As light travels through water, which is much denser than air, the weaker wavelengths of light, from the red end of the spectrum, quickly filter out while those from the blue end penetrate the deepest. This phenomenon is very familiar to SCUBA divers. At the surface, all the colors are visible. But as the diver goes deeper, the colors start to disappear. First red disappears, then orange, then yellow, right down the spectrum. Finally, at the limit of most divers, everything appears as some shade of blue. The water above the diver has filtered out most of the sunlight. Eventually, if one goes deep enough into the ocean, even the blues disappear and you are left in total blackness.

A blue iceberg is blue for this exact same reason. Since this ice has been under enormous pressure for eons, most of the air, and therefore, most of the reflective surfaces within this iceberg have been eliminated. Light hitting this iceberg no longer "bounces" off of it. Instead, it is absorbed into it. The weaker wavelengths of light are quickly filtered out. The blue wavelength, however, has enough energy to penetrate deep enough to either find some internal surface to reflect back from or penetrate all the way through this dense iceberg. Thus giving it its blue color.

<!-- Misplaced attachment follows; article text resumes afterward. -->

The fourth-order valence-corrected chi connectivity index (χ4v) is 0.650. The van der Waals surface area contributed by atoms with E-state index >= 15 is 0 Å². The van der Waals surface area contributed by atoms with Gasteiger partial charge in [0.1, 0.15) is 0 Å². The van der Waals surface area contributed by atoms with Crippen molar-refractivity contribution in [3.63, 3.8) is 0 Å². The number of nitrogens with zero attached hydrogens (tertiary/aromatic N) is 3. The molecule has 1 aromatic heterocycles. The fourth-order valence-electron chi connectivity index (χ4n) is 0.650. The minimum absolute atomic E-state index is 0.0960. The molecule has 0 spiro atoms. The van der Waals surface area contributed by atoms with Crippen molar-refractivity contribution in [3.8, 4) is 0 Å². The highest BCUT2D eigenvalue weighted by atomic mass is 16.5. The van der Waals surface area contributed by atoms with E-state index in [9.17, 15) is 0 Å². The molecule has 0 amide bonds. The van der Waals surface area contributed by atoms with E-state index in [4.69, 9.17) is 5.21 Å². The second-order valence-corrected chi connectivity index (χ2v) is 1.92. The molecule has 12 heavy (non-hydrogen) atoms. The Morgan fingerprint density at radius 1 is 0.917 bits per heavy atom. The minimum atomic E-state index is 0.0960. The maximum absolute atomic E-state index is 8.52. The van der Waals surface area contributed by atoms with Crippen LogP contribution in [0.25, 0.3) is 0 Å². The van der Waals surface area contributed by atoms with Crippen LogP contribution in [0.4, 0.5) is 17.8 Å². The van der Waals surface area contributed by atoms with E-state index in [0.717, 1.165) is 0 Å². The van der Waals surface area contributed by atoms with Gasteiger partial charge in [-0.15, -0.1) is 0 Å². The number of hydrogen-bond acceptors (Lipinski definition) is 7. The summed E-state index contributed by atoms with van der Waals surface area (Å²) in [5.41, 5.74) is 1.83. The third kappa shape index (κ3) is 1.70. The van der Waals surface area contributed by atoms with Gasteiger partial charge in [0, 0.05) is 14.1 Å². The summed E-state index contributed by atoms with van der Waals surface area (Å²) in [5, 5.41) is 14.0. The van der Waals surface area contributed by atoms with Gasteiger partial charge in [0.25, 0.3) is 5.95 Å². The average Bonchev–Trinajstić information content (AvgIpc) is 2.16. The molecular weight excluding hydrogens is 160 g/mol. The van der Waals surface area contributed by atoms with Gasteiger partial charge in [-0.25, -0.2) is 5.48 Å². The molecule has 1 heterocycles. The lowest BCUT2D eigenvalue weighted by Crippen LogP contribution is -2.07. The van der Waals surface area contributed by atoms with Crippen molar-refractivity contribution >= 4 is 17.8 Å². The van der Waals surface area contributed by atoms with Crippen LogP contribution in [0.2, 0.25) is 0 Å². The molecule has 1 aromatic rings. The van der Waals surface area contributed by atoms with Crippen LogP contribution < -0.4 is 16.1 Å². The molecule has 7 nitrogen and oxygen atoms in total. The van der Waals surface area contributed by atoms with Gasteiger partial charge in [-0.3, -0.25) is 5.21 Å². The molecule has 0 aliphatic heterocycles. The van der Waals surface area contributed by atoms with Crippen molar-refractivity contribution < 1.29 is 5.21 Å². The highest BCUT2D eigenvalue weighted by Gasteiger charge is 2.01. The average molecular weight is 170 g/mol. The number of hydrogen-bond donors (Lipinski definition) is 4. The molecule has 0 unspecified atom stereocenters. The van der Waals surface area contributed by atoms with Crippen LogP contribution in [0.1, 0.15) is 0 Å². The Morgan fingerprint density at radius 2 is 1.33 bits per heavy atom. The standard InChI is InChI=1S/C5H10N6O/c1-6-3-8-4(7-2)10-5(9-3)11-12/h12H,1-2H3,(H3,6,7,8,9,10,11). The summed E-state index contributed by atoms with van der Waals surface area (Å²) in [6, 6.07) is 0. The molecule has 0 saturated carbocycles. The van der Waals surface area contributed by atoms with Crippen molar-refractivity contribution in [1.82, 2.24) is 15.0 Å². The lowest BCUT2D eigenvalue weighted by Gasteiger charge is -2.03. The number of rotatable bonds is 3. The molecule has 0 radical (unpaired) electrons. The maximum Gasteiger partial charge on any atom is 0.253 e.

It may appear that this iceberg is emitting light. This is definitely not the case. Emitted light is produced light. Like that from a light bulb, or a firefly's abdomen. The blue you see with this iceberg is not being produced by the iceberg. It is actually being produced by the sun as daylight. This iceberg is simply capturing the sun's emitted light and only allowing the high-energy blue wavelengths to escape.